It's Valentine's day, and you haven't planned anything. And — just so we're clear — this is not one of those foolproof last-minute Valentine's Day desserts that will distract your special someone from your failure to produce flowers / dinner reservations / bling on the day scheduled by the greeting card industry.
But you know what? Anyone can make reservations and buy flowers. But can just anyone waltz into the kitchen and whip up a rich, creamy, decadent chocolate mousse? Can they do it using only chocolate and hot water?
No, they can't.
Apparently, neither can I.
Hervé This can, but that's because he's a culinary badass. He literally wrote the book on molecular gastronomy — the science of cooking. Also, he probably wasn't trying to take pictures with one hand while whisking with the other and sloshing water from his ice bath into the melted chocolate sauce.
Also also, he probably followed the recipe and used water instead of beer.
To be fair, a) I did make it with water first, and had the exact same results as far as texture and stability, and b) I used a lovely dark rich oatmeal stout, which is a perfectly reasonable accompaniment to chocolate. And anyway, what says "Valentine's Day" more than chocolate and beer? And possibly despair.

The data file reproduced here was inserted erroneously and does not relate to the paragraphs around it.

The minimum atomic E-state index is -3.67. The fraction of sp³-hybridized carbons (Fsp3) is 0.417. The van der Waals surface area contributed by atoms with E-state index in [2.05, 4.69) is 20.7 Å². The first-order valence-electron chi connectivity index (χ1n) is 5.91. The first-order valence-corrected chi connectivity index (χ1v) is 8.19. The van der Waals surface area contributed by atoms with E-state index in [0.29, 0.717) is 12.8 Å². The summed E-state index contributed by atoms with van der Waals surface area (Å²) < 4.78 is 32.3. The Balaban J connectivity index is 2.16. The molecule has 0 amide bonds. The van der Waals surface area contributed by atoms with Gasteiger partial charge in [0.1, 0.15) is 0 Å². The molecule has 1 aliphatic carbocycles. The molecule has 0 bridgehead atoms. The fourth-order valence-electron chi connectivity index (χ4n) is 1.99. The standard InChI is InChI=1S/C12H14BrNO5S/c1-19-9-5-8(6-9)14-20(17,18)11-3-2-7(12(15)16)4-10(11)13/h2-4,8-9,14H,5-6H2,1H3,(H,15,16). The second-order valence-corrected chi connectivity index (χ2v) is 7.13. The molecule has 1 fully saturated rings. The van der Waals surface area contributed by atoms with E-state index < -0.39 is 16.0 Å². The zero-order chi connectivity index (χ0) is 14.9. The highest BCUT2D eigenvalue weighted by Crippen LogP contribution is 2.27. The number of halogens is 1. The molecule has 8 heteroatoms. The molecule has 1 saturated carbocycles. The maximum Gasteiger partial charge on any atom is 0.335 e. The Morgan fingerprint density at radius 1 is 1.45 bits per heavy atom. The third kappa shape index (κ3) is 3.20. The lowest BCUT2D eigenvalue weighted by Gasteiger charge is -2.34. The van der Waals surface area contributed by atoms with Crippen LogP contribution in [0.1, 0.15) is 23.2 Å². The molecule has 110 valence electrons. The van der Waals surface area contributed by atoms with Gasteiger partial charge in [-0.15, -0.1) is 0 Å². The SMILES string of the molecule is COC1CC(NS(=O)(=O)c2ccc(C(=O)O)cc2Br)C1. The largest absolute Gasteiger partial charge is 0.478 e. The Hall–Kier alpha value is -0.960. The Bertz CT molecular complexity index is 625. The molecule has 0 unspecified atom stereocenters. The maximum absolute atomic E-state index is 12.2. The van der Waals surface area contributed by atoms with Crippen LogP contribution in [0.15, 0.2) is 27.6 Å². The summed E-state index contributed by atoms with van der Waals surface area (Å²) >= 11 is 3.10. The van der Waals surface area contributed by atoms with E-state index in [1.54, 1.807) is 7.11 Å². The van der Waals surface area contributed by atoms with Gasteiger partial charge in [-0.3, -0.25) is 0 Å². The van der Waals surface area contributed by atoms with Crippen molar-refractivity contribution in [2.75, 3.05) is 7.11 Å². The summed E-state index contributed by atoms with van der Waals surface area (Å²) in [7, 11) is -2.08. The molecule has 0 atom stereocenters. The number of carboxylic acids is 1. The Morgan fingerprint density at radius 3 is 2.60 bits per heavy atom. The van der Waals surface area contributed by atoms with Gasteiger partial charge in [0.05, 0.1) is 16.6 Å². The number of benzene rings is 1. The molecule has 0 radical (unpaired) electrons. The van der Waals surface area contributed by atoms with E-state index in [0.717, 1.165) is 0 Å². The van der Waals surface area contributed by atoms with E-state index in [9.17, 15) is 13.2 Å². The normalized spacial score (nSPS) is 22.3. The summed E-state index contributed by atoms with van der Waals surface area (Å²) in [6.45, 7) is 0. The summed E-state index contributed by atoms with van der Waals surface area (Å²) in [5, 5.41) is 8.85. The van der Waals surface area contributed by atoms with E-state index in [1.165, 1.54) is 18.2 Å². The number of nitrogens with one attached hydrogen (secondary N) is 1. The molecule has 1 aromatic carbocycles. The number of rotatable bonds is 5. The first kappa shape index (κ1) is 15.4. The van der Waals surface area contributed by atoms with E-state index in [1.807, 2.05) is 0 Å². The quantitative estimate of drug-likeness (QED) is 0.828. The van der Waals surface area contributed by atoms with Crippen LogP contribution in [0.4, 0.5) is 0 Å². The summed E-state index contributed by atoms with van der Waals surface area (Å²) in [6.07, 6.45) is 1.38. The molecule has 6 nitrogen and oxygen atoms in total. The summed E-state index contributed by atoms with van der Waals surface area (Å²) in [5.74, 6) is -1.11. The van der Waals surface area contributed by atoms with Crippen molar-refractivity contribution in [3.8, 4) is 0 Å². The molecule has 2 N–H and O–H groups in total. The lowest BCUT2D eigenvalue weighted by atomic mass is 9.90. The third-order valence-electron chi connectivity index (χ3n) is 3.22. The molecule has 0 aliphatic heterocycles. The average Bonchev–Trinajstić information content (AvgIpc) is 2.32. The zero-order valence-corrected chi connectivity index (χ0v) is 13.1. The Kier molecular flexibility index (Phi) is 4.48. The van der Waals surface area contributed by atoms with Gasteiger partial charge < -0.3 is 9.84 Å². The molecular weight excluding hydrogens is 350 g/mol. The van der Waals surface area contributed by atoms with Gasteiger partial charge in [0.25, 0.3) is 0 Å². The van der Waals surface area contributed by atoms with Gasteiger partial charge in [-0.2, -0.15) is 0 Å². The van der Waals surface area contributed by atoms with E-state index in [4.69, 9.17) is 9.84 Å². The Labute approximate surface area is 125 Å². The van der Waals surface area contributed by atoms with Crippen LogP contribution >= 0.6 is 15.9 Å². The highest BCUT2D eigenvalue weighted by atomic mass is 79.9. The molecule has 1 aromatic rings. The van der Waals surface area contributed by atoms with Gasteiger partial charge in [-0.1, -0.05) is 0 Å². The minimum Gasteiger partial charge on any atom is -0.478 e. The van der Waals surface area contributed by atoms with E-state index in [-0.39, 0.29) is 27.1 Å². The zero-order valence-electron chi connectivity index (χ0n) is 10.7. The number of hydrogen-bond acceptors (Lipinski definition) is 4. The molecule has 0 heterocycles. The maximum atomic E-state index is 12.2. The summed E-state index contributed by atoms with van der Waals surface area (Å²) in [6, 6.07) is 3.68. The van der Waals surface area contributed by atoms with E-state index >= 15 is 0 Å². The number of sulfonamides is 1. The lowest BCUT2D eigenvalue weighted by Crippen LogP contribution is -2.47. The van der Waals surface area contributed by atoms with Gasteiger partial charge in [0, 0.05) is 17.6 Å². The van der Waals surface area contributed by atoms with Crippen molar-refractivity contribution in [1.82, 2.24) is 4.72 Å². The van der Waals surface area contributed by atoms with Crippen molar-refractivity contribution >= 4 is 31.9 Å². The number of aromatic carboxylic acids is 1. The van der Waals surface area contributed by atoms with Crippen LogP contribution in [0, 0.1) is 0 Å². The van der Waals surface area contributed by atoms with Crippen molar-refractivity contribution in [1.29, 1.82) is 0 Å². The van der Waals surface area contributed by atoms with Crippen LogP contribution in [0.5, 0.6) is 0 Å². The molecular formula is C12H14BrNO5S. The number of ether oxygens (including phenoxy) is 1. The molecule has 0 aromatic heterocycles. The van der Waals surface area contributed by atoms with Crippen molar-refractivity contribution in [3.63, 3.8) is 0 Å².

The cream-less, egg-less chocolate mousse is pure molecular gastronomy: food coaxed in an unusual direction through the application of chemistry and physics. In this case, the difficult part is making a mousse with nothing but chocolate and water (or beer), without the cream, eggs, or other ingredients that typically give it its body and texture.*
*Why would you want to skip the eggs and cream anyway? Possible reasons: if you or your special friend is pregnant, you'll want to avoid undercooked eggs; if you're lactose intolerant, you'll want to avoid cream; if you're vegan, you'll want to avoid both; and if you're a foodie, you'll want to do it just so you can throw around words like "tensioactive molecules."
I used my favorite 85% cacao chocolate bar from Trader Joe's, but I'd probably recommend a 70% here. For my first batch, I used water; for the second, I used a dark, creamy oatmeal stout beer — I used Firestone's Velvet Merlin, because it's what was convenient, but any deep stout or porter could do nicely.
The recipe is simple: melt a half-pound of chocolate in 6 ounces of water, whisk until smooth, then pour it into a bowl set into an ice bath and whip it into a thick, creamy mousse.
Whisking the chocolate and water creates a smooth emulsion. Whipping incorporates tiny air bubbles, and doing it in an ice bath causes the melted chocolate to crystalize around the bubbles, giving the mousse just enough structure to keep the bubbles from collapsing while staying soft and creamy.
Unfortunately, I whipped my chocolate sauce too long, or possibly cooled it too quickly, and it ended up kind of dry and thick and grainy.
The book says that if the texture's wrong, you can melt it back down and try again. Add a touch more water if it's not light enough, a touch more chocolate if your chocolate doesn't contain enough fat, and if it's grainy, just don't whisk it as long next time.